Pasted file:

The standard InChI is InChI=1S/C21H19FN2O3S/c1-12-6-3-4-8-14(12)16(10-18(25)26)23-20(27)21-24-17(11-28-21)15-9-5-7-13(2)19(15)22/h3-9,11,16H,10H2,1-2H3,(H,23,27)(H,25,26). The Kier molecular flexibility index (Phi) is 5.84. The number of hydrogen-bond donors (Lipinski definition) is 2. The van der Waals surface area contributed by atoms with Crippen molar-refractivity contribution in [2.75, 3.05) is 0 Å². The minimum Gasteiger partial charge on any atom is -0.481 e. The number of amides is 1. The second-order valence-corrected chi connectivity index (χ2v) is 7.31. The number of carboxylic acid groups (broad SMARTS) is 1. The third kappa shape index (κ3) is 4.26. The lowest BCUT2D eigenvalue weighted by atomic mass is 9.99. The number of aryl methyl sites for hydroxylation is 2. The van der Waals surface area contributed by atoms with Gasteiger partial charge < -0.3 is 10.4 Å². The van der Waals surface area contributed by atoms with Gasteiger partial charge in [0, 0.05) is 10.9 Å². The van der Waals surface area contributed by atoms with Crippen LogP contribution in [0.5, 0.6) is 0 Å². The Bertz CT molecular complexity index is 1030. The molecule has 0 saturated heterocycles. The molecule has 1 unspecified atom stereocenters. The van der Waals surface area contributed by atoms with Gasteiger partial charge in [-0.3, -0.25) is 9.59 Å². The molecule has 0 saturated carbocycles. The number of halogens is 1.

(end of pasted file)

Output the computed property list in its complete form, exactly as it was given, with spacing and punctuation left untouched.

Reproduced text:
The standard InChI is InChI=1S/C21H19FN2O3S/c1-12-6-3-4-8-14(12)16(10-18(25)26)23-20(27)21-24-17(11-28-21)15-9-5-7-13(2)19(15)22/h3-9,11,16H,10H2,1-2H3,(H,23,27)(H,25,26). The Kier molecular flexibility index (Phi) is 5.84. The number of hydrogen-bond donors (Lipinski definition) is 2. The van der Waals surface area contributed by atoms with Crippen molar-refractivity contribution in [2.75, 3.05) is 0 Å². The minimum Gasteiger partial charge on any atom is -0.481 e. The number of amides is 1. The second-order valence-corrected chi connectivity index (χ2v) is 7.31. The number of carboxylic acid groups (broad SMARTS) is 1. The third kappa shape index (κ3) is 4.26. The lowest BCUT2D eigenvalue weighted by atomic mass is 9.99. The number of aryl methyl sites for hydroxylation is 2. The van der Waals surface area contributed by atoms with Gasteiger partial charge < -0.3 is 10.4 Å². The van der Waals surface area contributed by atoms with Gasteiger partial charge in [0, 0.05) is 10.9 Å². The van der Waals surface area contributed by atoms with Crippen LogP contribution in [0.5, 0.6) is 0 Å². The Bertz CT molecular complexity index is 1030. The molecule has 0 saturated heterocycles. The molecule has 1 unspecified atom stereocenters. The van der Waals surface area contributed by atoms with Gasteiger partial charge in [-0.3, -0.25) is 9.59 Å². The molecule has 0 saturated carbocycles. The number of halogens is 1.